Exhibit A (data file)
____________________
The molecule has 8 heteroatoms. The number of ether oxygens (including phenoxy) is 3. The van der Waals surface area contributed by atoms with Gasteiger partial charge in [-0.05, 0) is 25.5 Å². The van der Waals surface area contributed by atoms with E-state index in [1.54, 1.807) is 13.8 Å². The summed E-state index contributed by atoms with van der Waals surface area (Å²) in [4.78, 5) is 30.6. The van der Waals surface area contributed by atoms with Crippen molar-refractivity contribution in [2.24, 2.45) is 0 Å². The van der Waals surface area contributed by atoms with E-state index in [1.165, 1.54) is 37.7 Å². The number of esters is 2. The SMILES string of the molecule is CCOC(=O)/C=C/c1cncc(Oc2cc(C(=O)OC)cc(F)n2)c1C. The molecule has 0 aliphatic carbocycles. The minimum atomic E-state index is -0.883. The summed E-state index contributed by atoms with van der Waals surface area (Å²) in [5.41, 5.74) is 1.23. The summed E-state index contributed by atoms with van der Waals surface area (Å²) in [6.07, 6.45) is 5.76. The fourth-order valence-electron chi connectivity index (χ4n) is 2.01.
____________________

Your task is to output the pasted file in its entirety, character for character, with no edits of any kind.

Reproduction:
The molecule has 8 heteroatoms. The number of ether oxygens (including phenoxy) is 3. The van der Waals surface area contributed by atoms with Gasteiger partial charge in [-0.05, 0) is 25.5 Å². The van der Waals surface area contributed by atoms with E-state index in [1.54, 1.807) is 13.8 Å². The summed E-state index contributed by atoms with van der Waals surface area (Å²) in [4.78, 5) is 30.6. The van der Waals surface area contributed by atoms with Crippen molar-refractivity contribution in [2.24, 2.45) is 0 Å². The van der Waals surface area contributed by atoms with E-state index in [1.165, 1.54) is 37.7 Å². The number of esters is 2. The SMILES string of the molecule is CCOC(=O)/C=C/c1cncc(Oc2cc(C(=O)OC)cc(F)n2)c1C. The molecule has 0 aliphatic carbocycles. The minimum atomic E-state index is -0.883. The summed E-state index contributed by atoms with van der Waals surface area (Å²) in [5.41, 5.74) is 1.23. The summed E-state index contributed by atoms with van der Waals surface area (Å²) in [6.07, 6.45) is 5.76. The fourth-order valence-electron chi connectivity index (χ4n) is 2.01.